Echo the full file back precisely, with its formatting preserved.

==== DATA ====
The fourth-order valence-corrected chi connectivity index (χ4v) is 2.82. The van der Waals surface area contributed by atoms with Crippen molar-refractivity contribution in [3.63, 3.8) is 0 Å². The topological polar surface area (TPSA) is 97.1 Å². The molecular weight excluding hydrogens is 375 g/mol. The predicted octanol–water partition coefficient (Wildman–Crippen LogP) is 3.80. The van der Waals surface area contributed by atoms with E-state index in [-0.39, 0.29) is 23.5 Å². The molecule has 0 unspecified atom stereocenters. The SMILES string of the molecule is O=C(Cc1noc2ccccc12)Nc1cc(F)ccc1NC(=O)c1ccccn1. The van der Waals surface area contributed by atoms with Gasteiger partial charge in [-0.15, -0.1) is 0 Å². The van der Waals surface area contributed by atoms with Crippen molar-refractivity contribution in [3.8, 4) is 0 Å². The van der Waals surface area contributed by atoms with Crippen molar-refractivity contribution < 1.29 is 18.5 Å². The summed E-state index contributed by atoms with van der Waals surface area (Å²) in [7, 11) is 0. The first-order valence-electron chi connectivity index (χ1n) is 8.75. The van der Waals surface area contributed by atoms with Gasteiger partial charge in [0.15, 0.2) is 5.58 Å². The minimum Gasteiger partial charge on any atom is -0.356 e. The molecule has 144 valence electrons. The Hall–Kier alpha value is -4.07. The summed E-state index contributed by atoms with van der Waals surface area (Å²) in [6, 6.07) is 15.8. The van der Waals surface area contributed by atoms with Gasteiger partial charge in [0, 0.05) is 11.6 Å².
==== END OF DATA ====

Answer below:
The fourth-order valence-corrected chi connectivity index (χ4v) is 2.82. The van der Waals surface area contributed by atoms with Crippen molar-refractivity contribution in [3.63, 3.8) is 0 Å². The topological polar surface area (TPSA) is 97.1 Å². The molecular weight excluding hydrogens is 375 g/mol. The predicted octanol–water partition coefficient (Wildman–Crippen LogP) is 3.80. The van der Waals surface area contributed by atoms with E-state index in [-0.39, 0.29) is 23.5 Å². The molecule has 0 unspecified atom stereocenters. The SMILES string of the molecule is O=C(Cc1noc2ccccc12)Nc1cc(F)ccc1NC(=O)c1ccccn1. The van der Waals surface area contributed by atoms with Gasteiger partial charge in [-0.15, -0.1) is 0 Å². The van der Waals surface area contributed by atoms with Crippen molar-refractivity contribution in [3.8, 4) is 0 Å². The van der Waals surface area contributed by atoms with Crippen molar-refractivity contribution < 1.29 is 18.5 Å². The summed E-state index contributed by atoms with van der Waals surface area (Å²) in [7, 11) is 0. The first-order valence-electron chi connectivity index (χ1n) is 8.75. The van der Waals surface area contributed by atoms with Gasteiger partial charge in [0.15, 0.2) is 5.58 Å². The minimum Gasteiger partial charge on any atom is -0.356 e. The molecule has 144 valence electrons. The Hall–Kier alpha value is -4.07. The summed E-state index contributed by atoms with van der Waals surface area (Å²) in [6, 6.07) is 15.8. The van der Waals surface area contributed by atoms with Gasteiger partial charge in [0, 0.05) is 11.6 Å².